It’s DAY 17 of the 30-Day No Grocery Shopping Challenge, and the empty #10 cans are piling up around here!
We still have a lot of venison in the freezer, so today I pulled out a roast and stuck it in the crockpot with some onions, potatoes, and carrots.
My favorite way to slow cook a venison roast is to cover it almost completely with a liquid base of half coffee (already prepared) and half beef stock. Doesn’t have to be exact. If I have a cream of- mushroom or celery soup I usually pour that over top, then sprinkle on a homemade onion soup mix. The coffee is the secret ingredient in taking the wild game flavor out.
Nothing goes better with a roast and potatoes than homemade bread. I ground some hard white wheat into flour, mixed molasses into the cane sugar we have to make brown sugar, and baked up 2 loaves of our absolute favorite challah recipe.
The bread recipe calls for 5 egg yolks, leaving me with a bunch of leftover egg whites. Normally I either use them to make macaroons, or I cook them for the chickens. But today I wanted to use them better, so I scrambled them up, mixed in some turmeric, mayonnaise, and homemade relish, and served the egg salad on bread for lunch. It turned out to be a great way to use the leftover whites!
Dinner was delicious. I don’t really like venison but the roast came out yummy.
As we’ve been eating through our freeze dried foods I’ve accumulated a bunch of empty #10 cans. Some of them have been put to good use in the workshop for organizing nuts and bolts, and odds and ends. There’s always something that needs to be sorted and stored so I don’t worry about the cans. They come in really handy.
But it brought to mind a question…
In a long term emergency where public services might stop running for a period of time, how would you take care of your trash?
I’ve been reading a history book about The Black Death and one of the passages about the breakdown of highly civilized societies struck me as being quite relevant to our situation today. Across Europe, even in the countries where sanitation measures were in place and city officials enforced health standards, “the loss of common laborers contributed to general chaos.” Shops closed, valuable craftsmen were lost, construction halted, and “so many street cleaners and carters died that cities became choked with garbage and filth, adding to the unhealthy conditions.” (Source)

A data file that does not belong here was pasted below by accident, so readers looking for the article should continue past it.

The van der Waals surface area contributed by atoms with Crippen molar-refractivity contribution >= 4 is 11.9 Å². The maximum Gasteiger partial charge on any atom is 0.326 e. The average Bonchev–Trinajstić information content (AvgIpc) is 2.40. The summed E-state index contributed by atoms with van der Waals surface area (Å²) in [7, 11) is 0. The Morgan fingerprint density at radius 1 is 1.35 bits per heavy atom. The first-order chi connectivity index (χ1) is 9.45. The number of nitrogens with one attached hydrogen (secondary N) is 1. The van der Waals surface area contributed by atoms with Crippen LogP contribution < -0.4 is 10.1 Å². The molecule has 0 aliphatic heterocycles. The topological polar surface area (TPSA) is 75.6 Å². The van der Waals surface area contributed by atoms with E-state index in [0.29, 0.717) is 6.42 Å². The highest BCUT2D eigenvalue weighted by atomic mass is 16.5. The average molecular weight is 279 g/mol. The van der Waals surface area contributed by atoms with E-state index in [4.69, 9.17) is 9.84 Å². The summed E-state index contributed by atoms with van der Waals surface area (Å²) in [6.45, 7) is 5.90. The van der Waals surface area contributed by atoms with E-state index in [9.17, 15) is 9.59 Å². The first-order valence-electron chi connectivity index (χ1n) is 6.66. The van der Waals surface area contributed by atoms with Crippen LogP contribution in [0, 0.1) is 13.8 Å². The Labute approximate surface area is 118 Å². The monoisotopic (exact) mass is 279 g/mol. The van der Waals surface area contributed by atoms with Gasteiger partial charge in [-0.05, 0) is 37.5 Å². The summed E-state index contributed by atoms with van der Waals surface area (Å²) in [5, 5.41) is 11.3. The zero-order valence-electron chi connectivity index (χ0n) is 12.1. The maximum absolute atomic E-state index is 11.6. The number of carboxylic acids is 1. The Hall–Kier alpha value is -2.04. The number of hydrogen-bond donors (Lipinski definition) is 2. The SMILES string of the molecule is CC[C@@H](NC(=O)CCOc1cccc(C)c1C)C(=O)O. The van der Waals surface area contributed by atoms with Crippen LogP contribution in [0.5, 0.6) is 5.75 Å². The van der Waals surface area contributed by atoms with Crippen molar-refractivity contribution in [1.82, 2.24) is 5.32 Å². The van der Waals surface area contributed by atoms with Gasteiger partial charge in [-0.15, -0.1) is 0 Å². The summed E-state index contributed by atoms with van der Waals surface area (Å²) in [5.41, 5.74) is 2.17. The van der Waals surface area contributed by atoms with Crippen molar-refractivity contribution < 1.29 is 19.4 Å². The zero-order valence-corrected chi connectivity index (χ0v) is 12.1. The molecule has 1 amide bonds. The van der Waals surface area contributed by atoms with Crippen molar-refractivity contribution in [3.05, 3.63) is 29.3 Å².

Where we live in the country wouldn’t be as bad as those in suburban neighborhoods or especially the cities, but we’d still have to figure out a way to dispose of our trash in a way that wouldn’t attract varmints and flies.
So what are some ways you can handle your trash during an emergency when trash services may not be running for a while?
- Have a burn barrel to get rid of bulky boxes, paper trash, and other stuff that can be safely burned.
- A compost pile and/or chickens are clean and easy ways to get rid of leftover food scraps.
- Get in the habit of buying in bulk to avoid excessive packaging.
- Have a backup water supply (independent of the grid) so you can wash out food cans and stuff that might attract flies.
- Learn creative ways to repurpose cans and bottles. You can even use them for building materials!
- Print off instructions and learn how to crochet plastic bags into useful hats, bowls, totes, rugs and more (it’s called “plarn” if you wanna look it up!).
- Make sure you have some heavy duty contractors bags to secure the garbage you can’t otherwise dispose of (like diapers).
As you continue thinking about your emergency food storage and what you would eat if you couldn’t get to the grocery store for a while, I want you to also be thinking about how you’re going to use the trash you generate during this time as well.
Here’s the breakdown of Day 17’s challenge meals:
Eggs, toast and raspberry jelly
Egg Salad Sandwiches
Potatoes, carrots, onions
Homemade bread and butter
What steps do you still need to take in order to be prepared to deal with garbage overflow in the event of a long term emergency?